ContentsGUI Layout Toolbox for creating sophisticated MATLAB Apps that resize gracefully. Have you ever created an App in MATLAB? Have you used GUIDE to create an App or written your own App using uicontrols? If so, then you have probably encountered the issue of placing the various buttons, check boxes, and axes in your App, sizing them appropriately, etc. After all this work, have you needed to resize your App only to discover that it doesn't scale properly? The buttons grow larger making the App odd looking or nothing scales and you end up with a larger App with a bunch of empty space? The GUI Layout Toolbox solves these issues by providing a set of classes to:
- Arrange MATLAB user-interface components horizontally, vertically or in grids
- Ability to mix fixed size and variable size elements
- Dynamic resizing of elements by dragging dividers
- Use panels and tabs for switching interface pages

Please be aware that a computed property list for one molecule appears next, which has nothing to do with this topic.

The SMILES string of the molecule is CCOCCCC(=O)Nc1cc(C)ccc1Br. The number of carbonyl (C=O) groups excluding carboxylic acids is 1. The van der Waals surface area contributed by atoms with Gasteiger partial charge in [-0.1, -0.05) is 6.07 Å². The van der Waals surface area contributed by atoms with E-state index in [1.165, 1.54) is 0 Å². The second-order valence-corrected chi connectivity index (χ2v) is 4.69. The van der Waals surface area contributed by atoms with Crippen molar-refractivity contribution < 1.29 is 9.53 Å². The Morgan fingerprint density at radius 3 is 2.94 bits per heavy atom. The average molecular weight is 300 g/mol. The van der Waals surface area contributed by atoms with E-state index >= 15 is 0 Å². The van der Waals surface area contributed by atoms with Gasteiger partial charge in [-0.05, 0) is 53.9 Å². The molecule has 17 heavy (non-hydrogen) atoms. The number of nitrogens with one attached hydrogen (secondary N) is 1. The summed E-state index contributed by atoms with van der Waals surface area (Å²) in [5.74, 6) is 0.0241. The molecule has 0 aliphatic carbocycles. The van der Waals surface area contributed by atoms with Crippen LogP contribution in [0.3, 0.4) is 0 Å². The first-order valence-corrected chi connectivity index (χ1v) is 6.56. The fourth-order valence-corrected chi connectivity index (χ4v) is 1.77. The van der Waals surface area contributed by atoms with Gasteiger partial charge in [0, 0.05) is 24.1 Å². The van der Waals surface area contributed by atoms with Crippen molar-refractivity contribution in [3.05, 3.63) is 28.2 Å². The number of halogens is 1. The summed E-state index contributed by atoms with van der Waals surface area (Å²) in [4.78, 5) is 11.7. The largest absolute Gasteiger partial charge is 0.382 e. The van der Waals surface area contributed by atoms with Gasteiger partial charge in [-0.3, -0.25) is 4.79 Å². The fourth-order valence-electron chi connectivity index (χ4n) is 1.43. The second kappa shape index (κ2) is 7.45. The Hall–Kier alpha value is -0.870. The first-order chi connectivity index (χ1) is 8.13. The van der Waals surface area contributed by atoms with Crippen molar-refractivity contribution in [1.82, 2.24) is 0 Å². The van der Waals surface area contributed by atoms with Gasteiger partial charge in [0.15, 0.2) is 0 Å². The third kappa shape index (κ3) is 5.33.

f = figure( 'Position', 200*ones(1,4) ); vbox = uix.VBox( 'Parent', f ); axes( 'Parent', vbox ); hbox = uix.HButtonBox( 'Parent', vbox, 'Padding', 5 ); uicontrol( 'Parent', hbox, ... 'String', 'Button 1' ); uicontrol( 'Parent', hbox, ... 'String', 'Button 2' ); set( vbox, 'Heights', [-1 35] )Running this code results in the App above. In the code above, we used the VBox method of the uix class to create our vertical box container, which has the figure (f) as its parent. We then create an axes object with the vertical box container as the parent. Next we add a hozizontal button box to the vertical box container. Finally, we add two buttons to the horizontal button box container. The horizontal button box container is a specialized version of the horizontal box container. It is used to arrange a row of buttons, check-boxes or similar graphical elements. All buttons are given equal size and by default are centered in the drawing area. We could have used a horizontal box container, but we would need some additional code to specify the size and position of the buttons. By default the horizontal button box centers the buttons. And finally, we set the height of the two items in the vertical container box. In this case, we specify "-1" for the axes which stipulates that the size is variable and will scale to fit the region. For the second item, the horizontal button box, we specify that it has a height of 35 pixels. This maintains the buttons to be located at the bottom of the App. To demonstrate how this works with scaling, the image below shows three instances of the same App. Figure 1 is the original App as shown above. Figure 2 is the App enlarged horizontally and Figure 3 is the App enlarged vertically. As you can see in each case, the size and placement of the buttons remains the same while the axes is scaled to the specified size. In the example above, we used two boxes for the simple App. Other containers available with the toolbox are panels (including tabs) and grids. These containers allow the developer to create highly customized and complex Apps to support their applications.
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